With a sizzling economy, trendsetting fashion scene and notorious nightlife, Hong Kong of the 1980s and ’90s was the most vibrant city in Asia, if not the world. When China took possession of the former British territory in 1997, it pledged to let the good times roll by granting the city semiautonomous status for 50 years. Its “one country, two systems” plan would allow Hong Kong to retain capitalism and personal freedoms unavailable to mainland Chinese.
Unable to keep itself from seizing Asia’s most glittering prize, China soon began welching on the deal with incremental regulatory moves. In 2020, it passed a “national security” law giving the government new powers to punish critics, silence dissenters, and forever alter life for Hong Kongers.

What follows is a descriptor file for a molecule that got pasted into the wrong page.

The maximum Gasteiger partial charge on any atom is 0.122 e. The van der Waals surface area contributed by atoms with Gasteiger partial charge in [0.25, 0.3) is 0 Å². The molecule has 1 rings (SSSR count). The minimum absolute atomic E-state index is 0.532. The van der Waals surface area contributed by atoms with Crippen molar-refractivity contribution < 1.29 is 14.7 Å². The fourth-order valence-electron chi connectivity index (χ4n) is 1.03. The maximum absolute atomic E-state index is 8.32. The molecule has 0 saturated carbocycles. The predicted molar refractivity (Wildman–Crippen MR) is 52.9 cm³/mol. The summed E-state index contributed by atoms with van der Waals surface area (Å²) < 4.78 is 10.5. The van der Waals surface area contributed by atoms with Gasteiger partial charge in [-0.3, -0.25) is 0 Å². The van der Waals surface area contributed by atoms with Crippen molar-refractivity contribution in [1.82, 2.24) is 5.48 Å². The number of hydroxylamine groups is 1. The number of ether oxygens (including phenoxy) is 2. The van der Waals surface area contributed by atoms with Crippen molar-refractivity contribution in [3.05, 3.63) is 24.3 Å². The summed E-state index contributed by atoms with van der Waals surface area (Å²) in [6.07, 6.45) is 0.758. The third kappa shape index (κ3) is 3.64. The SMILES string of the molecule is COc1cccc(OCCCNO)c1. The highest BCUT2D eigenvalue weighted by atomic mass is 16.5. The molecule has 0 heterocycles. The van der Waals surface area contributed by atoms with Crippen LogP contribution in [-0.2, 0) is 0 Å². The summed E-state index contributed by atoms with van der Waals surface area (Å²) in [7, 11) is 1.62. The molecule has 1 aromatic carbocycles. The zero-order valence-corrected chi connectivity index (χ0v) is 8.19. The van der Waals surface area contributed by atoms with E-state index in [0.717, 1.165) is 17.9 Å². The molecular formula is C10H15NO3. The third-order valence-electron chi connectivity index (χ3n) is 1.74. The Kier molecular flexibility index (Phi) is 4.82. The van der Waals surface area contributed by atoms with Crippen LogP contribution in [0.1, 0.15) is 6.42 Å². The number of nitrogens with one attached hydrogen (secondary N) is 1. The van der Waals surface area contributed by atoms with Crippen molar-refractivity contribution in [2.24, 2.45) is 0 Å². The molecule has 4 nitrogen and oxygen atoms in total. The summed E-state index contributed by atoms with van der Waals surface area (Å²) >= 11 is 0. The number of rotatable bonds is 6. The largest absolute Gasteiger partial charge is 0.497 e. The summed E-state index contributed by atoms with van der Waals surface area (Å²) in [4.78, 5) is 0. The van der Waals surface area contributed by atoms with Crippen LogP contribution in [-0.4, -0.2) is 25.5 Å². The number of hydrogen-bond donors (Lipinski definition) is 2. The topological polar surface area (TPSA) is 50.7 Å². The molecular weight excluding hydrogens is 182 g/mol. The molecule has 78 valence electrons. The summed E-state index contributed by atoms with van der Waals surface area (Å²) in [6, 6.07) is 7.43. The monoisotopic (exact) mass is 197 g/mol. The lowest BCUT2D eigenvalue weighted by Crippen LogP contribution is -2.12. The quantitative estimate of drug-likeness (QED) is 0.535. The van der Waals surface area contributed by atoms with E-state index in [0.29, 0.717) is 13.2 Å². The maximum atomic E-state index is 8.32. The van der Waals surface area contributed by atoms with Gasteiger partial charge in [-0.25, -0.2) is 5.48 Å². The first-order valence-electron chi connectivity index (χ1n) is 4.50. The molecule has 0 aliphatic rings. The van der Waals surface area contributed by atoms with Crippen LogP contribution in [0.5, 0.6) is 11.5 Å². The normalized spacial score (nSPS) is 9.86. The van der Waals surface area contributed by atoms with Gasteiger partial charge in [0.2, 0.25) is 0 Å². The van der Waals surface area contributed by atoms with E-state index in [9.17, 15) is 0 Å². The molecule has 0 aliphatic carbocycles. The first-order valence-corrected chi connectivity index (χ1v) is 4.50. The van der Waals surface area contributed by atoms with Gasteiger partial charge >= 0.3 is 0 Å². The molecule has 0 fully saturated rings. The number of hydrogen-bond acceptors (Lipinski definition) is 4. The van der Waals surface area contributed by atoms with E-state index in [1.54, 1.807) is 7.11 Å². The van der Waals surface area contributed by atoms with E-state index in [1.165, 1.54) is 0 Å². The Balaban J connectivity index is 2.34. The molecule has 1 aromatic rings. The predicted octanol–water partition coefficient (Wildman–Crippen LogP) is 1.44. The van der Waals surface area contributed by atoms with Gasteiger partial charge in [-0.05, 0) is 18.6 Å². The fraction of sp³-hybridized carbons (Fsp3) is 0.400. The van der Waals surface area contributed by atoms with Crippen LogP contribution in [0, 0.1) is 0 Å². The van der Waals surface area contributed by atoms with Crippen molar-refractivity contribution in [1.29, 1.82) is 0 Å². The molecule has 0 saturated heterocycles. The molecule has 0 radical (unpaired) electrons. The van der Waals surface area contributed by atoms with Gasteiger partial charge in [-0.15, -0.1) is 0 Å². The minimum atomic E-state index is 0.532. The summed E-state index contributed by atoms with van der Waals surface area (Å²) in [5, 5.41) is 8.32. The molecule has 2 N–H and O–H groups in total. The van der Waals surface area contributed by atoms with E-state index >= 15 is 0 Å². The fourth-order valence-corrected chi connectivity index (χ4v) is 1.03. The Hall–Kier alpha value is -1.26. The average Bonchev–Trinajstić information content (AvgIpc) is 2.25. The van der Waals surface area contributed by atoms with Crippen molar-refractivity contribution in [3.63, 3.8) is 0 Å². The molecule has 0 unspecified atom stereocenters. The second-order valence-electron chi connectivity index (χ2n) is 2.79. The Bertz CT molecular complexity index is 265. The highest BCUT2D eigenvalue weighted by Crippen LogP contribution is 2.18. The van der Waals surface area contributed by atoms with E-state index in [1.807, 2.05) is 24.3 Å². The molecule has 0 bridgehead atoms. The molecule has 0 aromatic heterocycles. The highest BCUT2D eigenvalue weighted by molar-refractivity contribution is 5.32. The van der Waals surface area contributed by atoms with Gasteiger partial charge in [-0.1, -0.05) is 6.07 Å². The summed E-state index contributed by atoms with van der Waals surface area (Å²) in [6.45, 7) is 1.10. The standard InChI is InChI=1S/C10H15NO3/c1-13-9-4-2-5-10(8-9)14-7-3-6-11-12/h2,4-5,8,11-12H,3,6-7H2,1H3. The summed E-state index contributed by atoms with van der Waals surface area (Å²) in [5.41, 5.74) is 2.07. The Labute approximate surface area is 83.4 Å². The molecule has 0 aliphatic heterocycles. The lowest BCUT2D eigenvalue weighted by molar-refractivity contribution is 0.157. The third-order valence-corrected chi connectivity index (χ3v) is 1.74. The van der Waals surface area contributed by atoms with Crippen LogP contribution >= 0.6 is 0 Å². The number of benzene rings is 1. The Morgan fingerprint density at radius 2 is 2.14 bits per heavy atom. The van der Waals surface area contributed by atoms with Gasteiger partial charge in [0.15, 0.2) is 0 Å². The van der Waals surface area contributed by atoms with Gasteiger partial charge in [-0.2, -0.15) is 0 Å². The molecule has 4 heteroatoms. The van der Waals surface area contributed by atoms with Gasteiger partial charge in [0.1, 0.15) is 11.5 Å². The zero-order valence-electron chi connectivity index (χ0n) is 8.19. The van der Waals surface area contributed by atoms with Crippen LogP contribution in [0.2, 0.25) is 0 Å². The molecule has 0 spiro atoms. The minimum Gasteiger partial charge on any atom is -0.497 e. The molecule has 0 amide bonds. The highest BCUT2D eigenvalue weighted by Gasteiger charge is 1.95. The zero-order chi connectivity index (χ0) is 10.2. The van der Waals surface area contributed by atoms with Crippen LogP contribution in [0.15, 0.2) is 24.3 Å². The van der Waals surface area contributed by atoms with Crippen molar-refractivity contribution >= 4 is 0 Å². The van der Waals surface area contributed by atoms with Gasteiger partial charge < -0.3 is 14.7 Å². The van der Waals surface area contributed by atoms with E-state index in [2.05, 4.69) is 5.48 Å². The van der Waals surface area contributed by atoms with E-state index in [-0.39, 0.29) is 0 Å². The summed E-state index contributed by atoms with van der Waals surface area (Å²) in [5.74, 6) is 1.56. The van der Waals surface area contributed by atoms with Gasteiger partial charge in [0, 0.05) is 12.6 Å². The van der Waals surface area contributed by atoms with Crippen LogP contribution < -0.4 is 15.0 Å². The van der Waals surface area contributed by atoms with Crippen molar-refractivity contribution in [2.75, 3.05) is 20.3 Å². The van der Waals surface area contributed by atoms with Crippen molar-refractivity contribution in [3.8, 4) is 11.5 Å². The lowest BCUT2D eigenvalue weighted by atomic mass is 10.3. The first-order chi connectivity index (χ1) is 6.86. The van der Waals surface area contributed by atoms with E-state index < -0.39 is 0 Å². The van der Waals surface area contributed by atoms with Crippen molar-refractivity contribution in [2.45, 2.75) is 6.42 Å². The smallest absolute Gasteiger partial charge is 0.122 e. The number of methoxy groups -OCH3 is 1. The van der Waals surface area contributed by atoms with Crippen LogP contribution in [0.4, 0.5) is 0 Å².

Overwhelming numbers of Hong Kong’s 7.5 million residents choked city streets in mass protests that resulted in bloody clashes with police but failed to thwart the ambitions of its determined overlords in the Chinese capital of Beijing. The famous skyline still stands, but beneath its towers of commerce and culture, the city once regarded as Asia’s shining temple of capitalism and liberty becomes less recognizable by the day.
Today the world bows before China’s economic might, but three decades ago, Hong Kong was one of Asia’s “little dragons.”
In 1991, it was the world’s 11th largest trading power, with more total exports than China or India. Adjusted for purchasing power, its per capita income exceeded that of Japan and Great Britain.
It was also a cultural makeweight. Riding the kung fu craze kicked off by favorite son Bruce Lee, Hong Kong cinema rose to peak influence. Actors like Jackie Chan and Chow Yun-fat and directors like John Woo energizing global audiences with action classics like Hard Boiled (1992) and Drunken Master II (1993), whose combat choreography informed films like The Matrix.